Tonight, at Velvet Lounge, a super solid, if not super flashy indie rock show is going to happen.
Anchoring it is one of Charlotesville’s hotter new acts (with the hottest imaginable name): DRUNK TIGERS. To describe them, it is easiest to say: it sounds like what you imagine indie rock sounding on the most primal, basic level. Zach Carter, the man behind and in front of the band, was in a couple of post-punk bands in his young life, and after Fallout Countdown (which featured Gavin Holland in his pre-DJ days) disbanded, started Cataract Camp which recorded and toured with Travis Morrison and, in the end, turned out an EP with Tigers that goes has from fast and furiously shredding to oddly intimate in a matter of minutes. Check it out:
This started out as a much slower, dreamy little pop song Matt wrote, with lots of chorus on the rhythm guitar. By the time we finished it, it was a punchy rock and roll song with an organ and big countrified leads. When I laid down the lead guitar parts, the engineer joked that we were channeling Skynard. I don’t care who it sounds like. This is one of our favorite tracks to play live.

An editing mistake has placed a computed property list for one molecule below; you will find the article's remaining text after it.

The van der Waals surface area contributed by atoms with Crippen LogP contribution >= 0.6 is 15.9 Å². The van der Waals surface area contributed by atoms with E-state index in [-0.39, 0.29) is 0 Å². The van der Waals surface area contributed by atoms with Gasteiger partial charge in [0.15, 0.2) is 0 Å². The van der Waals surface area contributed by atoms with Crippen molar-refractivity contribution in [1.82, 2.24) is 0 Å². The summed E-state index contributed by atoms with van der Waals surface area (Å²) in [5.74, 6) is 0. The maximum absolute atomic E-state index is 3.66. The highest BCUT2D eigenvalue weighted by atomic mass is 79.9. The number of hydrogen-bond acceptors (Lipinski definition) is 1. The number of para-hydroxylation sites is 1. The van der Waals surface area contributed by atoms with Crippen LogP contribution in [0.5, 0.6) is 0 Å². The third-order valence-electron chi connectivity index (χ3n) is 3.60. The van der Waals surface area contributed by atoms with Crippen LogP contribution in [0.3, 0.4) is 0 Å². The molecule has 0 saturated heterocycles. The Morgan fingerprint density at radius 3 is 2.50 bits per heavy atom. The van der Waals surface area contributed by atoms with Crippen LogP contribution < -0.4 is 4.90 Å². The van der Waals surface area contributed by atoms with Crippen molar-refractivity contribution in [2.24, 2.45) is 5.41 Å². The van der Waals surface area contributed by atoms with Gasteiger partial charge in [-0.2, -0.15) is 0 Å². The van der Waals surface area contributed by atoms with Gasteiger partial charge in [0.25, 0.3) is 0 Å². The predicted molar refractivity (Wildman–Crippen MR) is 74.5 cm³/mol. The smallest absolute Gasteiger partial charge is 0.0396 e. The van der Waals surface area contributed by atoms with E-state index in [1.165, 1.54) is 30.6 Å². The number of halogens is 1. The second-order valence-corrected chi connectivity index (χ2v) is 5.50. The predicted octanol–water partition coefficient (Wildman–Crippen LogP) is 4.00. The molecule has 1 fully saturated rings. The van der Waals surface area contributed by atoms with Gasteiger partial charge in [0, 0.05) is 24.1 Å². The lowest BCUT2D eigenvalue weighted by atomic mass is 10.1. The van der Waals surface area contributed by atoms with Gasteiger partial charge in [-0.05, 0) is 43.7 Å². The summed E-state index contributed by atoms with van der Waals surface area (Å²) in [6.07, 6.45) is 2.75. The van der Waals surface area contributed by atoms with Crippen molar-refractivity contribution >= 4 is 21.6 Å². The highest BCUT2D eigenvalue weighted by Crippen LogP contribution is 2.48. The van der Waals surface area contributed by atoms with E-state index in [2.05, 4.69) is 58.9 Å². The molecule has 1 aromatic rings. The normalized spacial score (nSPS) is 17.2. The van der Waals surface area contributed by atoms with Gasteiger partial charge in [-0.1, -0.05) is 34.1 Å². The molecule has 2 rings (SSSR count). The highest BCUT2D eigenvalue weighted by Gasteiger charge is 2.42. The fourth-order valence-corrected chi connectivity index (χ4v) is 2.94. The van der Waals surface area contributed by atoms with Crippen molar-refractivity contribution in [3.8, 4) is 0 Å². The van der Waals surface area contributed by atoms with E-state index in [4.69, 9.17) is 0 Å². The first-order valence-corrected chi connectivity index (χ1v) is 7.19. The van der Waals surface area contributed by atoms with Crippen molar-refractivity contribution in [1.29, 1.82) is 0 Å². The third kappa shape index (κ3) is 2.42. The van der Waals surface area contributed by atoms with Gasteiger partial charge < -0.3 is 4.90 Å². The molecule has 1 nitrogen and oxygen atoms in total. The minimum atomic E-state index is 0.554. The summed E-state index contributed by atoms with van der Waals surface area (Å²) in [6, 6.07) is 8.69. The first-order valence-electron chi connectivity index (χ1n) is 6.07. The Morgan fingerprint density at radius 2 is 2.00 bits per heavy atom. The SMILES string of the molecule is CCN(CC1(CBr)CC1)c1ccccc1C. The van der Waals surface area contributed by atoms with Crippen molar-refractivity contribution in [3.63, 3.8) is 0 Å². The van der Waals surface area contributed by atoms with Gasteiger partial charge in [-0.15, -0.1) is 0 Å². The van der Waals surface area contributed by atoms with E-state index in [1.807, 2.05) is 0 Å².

We usually collaborate on lyric-writing, but this song is all Matt, and they’re some of my favorites. Once you take a corporate job, it’s only a matter of time until it completely dominates your life. You’ll watch your close friends move away and eventually you’ll start looking forward to the lame-ass corporate holiday parties where you can get totally blasted with co-workers you don’t know very well. Matt came up with some one-liners that lighten the mood a little, including a piece of advice I have never given nor received: ‘don’t take your pants off, there’s gonna be a dance-off.’ And that’s exactly how they get you. Hey, the office isn’t so bad, somebody brought in brownies today. Bam. You’re 45.
Outer Banks, Inner Peace
Our drummer Mike wrote my favorite line in this one– ‘Scotch and soda in Texas on a flight delay.’ Nobody drinks scotch and soda in Charlottesville. Bourbon is the cool liquor to drink, so much so that nobody ever even thinks about ordering scotch. And if someone does order it, they’re making a statement by ordering an outrageously expensive scotch that you wouldn’t dare dilute with soda. This behavior is arbitrary, meaningless and pervasive. But when you’re stranded in an airport with nothing to do, things you never do at home seem suddenly appealing. On a whim, you order a scotch and soda. And it tastes novel, bright, refreshing– you’re surprised to find yourself feeling a little bit better. But you’re still kind of bored, because it’s a fucking airport.